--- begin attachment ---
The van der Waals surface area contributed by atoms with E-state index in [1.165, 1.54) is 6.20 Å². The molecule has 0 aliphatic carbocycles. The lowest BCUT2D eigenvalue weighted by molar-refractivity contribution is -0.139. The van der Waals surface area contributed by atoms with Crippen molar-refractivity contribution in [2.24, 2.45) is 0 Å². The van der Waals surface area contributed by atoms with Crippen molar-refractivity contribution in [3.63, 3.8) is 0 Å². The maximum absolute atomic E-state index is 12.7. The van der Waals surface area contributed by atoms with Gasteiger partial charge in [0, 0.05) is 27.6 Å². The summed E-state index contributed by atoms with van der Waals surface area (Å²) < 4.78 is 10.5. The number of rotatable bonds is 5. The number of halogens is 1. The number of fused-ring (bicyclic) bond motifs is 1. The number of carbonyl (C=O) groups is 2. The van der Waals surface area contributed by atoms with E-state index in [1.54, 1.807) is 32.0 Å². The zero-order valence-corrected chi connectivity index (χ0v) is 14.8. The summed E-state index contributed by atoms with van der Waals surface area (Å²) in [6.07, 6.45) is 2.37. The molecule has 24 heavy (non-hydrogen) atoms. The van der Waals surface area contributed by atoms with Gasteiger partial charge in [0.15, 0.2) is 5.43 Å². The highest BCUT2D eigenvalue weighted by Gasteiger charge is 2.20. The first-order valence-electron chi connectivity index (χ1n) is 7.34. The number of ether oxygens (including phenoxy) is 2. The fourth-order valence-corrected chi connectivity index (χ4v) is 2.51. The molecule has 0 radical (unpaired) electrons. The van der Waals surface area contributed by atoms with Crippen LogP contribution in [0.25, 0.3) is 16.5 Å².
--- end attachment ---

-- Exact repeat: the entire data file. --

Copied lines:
The van der Waals surface area contributed by atoms with E-state index in [1.165, 1.54) is 6.20 Å². The molecule has 0 aliphatic carbocycles. The lowest BCUT2D eigenvalue weighted by molar-refractivity contribution is -0.139. The van der Waals surface area contributed by atoms with Crippen molar-refractivity contribution in [2.24, 2.45) is 0 Å². The van der Waals surface area contributed by atoms with Crippen molar-refractivity contribution in [3.63, 3.8) is 0 Å². The maximum absolute atomic E-state index is 12.7. The van der Waals surface area contributed by atoms with Gasteiger partial charge in [0, 0.05) is 27.6 Å². The summed E-state index contributed by atoms with van der Waals surface area (Å²) < 4.78 is 10.5. The number of rotatable bonds is 5. The number of halogens is 1. The number of fused-ring (bicyclic) bond motifs is 1. The number of carbonyl (C=O) groups is 2. The van der Waals surface area contributed by atoms with E-state index in [1.54, 1.807) is 32.0 Å². The zero-order valence-corrected chi connectivity index (χ0v) is 14.8. The summed E-state index contributed by atoms with van der Waals surface area (Å²) in [6.07, 6.45) is 2.37. The molecule has 24 heavy (non-hydrogen) atoms. The van der Waals surface area contributed by atoms with Gasteiger partial charge in [0.15, 0.2) is 5.43 Å². The highest BCUT2D eigenvalue weighted by Gasteiger charge is 2.20. The first-order valence-electron chi connectivity index (χ1n) is 7.34. The number of ether oxygens (including phenoxy) is 2. The fourth-order valence-corrected chi connectivity index (χ4v) is 2.51. The molecule has 0 radical (unpaired) electrons. The van der Waals surface area contributed by atoms with Crippen LogP contribution in [0.25, 0.3) is 16.5 Å².